Francisco Campos, Brazilian Minister of Health Manpower; Kamal Dwivedi, Counselor of Science and Technology, Embassy of India; and Rosemary Fernandes, CEO, Phoenix Rose LLC, presented their visions of health manpower development in India and Brazil at the ECFMG/FAIMER Update Session at this year’s AAMC Annual Meeting in Seattle, Washington. Francisco Campos, whose Ministry is funding the Brazil-FAIMER Regional Institute, emphasized the relationship between the Brazilian Pro Saudé program of the Brazilian Ministry of Health to increase access to health care services throughout the country and the Brazil-FAIMER Regional Institute. Kamal Dwivedi talked about the interest of the Indian Ministry of Health and Family Welfare to deepen education methodology and leadership skills of health professions educators through expansion of FAIMER Regional Institutes in that country. Ms. Fernandes currently has a project with the Indian health ministry to develop a network of community health centers in India and proposed alignment of FAIMER faculty development with India’s health center expansion efforts.
Faculty representing six of the eight medical schools in South Africa, including five FAIMER Fellows, as well as a FAIMER Fellow from Uganda, representing the anticipated development of an East Africa FAIMER Regional Institute, came together on November 6-7 in Cape Town, South Africa, to discuss plans for a Southern Africa-FAIMER Regional Institute (SAFRI) for health professions educators. Attendees discussed the existing strengths of health professions education in Southern Africa, as well as key areas in which they feel it can be changed and improved. Goals of the Southern Africa-FAIMER Regional Institute, developed by participants at the meeting, will include deepening faculty knowledge and skills in leadership, planning and policy development, program evaluation, student assessment, learning and teaching methods in resource-limited environments, and education research. In addition, an important outcome of SAFRI will be greater funding and promotion of health professions education in Southern Africa.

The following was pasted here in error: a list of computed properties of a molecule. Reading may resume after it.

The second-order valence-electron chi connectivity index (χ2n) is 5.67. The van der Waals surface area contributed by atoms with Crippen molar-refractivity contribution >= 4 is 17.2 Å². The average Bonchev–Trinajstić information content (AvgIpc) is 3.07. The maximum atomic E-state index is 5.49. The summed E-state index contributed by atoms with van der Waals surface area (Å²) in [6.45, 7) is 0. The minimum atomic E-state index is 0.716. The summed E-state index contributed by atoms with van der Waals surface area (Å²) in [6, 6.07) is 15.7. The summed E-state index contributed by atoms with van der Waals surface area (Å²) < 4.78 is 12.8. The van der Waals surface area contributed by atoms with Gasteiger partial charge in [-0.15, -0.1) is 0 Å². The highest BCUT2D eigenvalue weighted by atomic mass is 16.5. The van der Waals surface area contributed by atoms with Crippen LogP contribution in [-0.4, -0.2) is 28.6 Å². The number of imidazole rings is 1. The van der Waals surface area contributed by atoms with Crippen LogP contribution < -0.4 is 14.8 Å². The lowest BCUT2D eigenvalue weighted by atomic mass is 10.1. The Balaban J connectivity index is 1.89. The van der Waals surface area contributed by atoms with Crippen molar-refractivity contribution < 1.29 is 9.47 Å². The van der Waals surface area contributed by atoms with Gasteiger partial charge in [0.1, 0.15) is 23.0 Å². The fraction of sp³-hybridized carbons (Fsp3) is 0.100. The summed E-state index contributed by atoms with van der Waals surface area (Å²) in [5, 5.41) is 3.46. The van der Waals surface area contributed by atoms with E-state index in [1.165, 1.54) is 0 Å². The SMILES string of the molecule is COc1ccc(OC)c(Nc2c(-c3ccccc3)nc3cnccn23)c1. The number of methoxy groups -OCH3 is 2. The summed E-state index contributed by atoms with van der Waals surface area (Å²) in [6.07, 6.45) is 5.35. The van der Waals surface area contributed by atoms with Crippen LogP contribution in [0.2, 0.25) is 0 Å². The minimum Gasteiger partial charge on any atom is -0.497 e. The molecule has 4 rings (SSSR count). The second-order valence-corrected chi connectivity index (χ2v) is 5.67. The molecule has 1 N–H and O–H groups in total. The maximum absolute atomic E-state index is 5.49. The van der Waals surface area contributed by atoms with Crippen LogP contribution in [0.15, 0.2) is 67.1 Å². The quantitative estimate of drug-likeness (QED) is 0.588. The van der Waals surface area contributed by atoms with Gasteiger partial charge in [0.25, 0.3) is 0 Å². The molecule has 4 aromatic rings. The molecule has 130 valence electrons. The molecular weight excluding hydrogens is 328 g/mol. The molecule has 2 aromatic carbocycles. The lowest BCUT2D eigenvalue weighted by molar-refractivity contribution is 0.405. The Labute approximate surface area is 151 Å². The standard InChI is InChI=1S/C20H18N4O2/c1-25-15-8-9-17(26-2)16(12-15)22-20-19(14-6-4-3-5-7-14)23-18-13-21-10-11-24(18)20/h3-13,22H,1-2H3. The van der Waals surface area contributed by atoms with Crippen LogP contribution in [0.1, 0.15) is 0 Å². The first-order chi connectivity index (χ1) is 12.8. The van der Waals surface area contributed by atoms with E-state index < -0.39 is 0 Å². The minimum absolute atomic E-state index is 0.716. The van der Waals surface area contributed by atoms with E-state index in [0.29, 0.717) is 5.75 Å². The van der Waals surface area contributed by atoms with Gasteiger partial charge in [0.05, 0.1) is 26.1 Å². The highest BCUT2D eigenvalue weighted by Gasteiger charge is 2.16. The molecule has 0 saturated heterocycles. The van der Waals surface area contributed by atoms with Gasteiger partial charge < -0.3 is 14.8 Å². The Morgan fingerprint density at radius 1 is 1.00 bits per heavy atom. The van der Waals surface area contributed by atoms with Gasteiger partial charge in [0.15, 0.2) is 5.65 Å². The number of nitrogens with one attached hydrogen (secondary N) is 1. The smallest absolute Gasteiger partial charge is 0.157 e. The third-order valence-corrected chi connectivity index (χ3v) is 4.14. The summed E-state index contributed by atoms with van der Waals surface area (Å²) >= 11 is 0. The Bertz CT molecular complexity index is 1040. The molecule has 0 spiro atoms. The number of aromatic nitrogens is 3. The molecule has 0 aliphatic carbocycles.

The Southern Africa-FAIMER Regional Institute is expected to begin in May 2008. Interested individuals should monitor the FAIMER website for additional information, which will be released as it becomes available.
The Ministry of Health in Brazil has signed an agreement to fund the Brazil-FAIMER Regional Institute. Management of the funding will be provided by the Pan American Health Organization. The agreement was drafted after Francisco Campos, Brazil’s Secretary for Health Manpower, attended the planning meeting of the Brazil-FAIMER Regional Institute in May, 2006, and soon after accompanied Bill Burdick and Page Morahan, Co-Directors of the Philadelphia FAIMER Institute, to the GSMC-FAIMER Regional Institute in Mumbai. In Mumbai, Dr. Campos observed the Regional Institute in action, and participated in the session on Change Management. Capacity building in health manpower is a priority of the government of Brazil and fits with the recent Pro Saúde Program to increase access to primary health care throughout the country. The experience of Regional Institute development in India will be used to support the development process in Brazil. Further South-South collaboration efforts between South America, Africa, and India are being pursued using the Brazil-Mumbai interaction as a model.